Shubhangi Saraf, Department of Mathematics and the Department of Computer Science, does research in theoretical computer science and discrete mathematics. She studies the mathematical foundations of computer science, and applies mathematical methods to understand what problems are efficiently solvable on a computer. In addition to shedding light on the power and limitations of computer algorithms, this understanding is also crucial for modern cryptography. Saraf’s research has made important contributions to this area, specifically to questions in algebraic complexity theory, sublinear-time algorithms, and to the theory of error-correcting codes.

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Open to scholars in eight scientific and technical fields-chemistry, computer science, economics, mathematics, computational and evolutionary molecular biology, neuroscience, ocean sciences, and physics-the Sloan Research Fellowships are awarded in close coordination with the scientific community. Candidates must be nominated by their fellow scientists and winning fellows are selected by an independent panel of senior scholars in their field on the basis of a candidate's research accomplishments, creativity, and potential to become a leader in his or her field. Winners receive a two-year, $65,000 fellowship to further their research.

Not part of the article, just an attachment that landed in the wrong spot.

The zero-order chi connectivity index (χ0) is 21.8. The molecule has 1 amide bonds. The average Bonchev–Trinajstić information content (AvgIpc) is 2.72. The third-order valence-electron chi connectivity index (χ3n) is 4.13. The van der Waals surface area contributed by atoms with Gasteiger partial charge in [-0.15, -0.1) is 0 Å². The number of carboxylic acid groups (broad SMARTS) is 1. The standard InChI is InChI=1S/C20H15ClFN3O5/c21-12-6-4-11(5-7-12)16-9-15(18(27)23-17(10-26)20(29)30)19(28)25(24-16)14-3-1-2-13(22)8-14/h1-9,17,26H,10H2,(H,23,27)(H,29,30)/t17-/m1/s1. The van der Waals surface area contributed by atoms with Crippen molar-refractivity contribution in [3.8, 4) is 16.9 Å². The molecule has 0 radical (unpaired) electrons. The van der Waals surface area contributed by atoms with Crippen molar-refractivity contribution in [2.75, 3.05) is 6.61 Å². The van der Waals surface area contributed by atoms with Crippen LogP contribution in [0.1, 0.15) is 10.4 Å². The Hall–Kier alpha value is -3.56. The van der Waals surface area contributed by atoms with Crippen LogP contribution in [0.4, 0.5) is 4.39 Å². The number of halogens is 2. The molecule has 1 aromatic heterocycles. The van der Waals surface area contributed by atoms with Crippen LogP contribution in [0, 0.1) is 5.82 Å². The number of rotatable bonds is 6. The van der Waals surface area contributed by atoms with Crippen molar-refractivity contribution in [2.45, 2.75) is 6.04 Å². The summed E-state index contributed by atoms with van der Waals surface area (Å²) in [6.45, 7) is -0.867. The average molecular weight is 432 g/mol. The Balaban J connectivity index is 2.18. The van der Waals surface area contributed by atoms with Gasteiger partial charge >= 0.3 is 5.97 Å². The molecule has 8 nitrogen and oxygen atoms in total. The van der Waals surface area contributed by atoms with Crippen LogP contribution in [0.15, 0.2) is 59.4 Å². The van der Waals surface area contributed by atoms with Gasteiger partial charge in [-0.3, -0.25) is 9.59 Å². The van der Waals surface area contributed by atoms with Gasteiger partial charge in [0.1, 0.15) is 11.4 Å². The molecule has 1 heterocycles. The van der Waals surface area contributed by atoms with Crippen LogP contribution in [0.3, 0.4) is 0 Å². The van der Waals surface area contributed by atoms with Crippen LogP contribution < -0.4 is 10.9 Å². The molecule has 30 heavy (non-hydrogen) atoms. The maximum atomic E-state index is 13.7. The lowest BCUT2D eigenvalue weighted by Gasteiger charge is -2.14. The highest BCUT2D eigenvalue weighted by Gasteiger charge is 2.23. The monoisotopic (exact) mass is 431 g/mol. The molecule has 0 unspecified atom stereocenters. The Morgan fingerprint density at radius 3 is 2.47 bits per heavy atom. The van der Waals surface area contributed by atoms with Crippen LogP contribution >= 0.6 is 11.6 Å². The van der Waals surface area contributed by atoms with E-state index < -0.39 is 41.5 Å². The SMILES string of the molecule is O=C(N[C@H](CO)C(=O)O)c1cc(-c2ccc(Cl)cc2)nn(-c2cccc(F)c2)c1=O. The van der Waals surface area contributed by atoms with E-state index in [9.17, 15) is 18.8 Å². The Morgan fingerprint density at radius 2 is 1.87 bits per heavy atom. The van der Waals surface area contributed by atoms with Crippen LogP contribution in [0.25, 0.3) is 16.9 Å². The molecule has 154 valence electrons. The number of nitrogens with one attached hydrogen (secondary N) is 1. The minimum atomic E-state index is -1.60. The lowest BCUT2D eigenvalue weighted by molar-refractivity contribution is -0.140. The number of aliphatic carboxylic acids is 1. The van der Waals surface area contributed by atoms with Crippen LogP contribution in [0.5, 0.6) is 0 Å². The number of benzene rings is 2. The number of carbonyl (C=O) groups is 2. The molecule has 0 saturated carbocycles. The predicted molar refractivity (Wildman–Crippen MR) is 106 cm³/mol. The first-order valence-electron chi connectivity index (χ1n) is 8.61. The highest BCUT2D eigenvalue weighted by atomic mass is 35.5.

Past Sloan Research Fellows include many towering figures in the history of science, including physicists Richard Feynman and Murray Gell-Mann, and game theorist John Nash. Forty-five fellows have received a Nobel Prize in their respective field, 16 have won the Fields Medal in mathematics, 69 have received the National Medal of Science, and 17 have won the John Bates Clark Medal in economics, including every winner since 2007.

More information about the 2018 Sloan Research Fellows can be found here.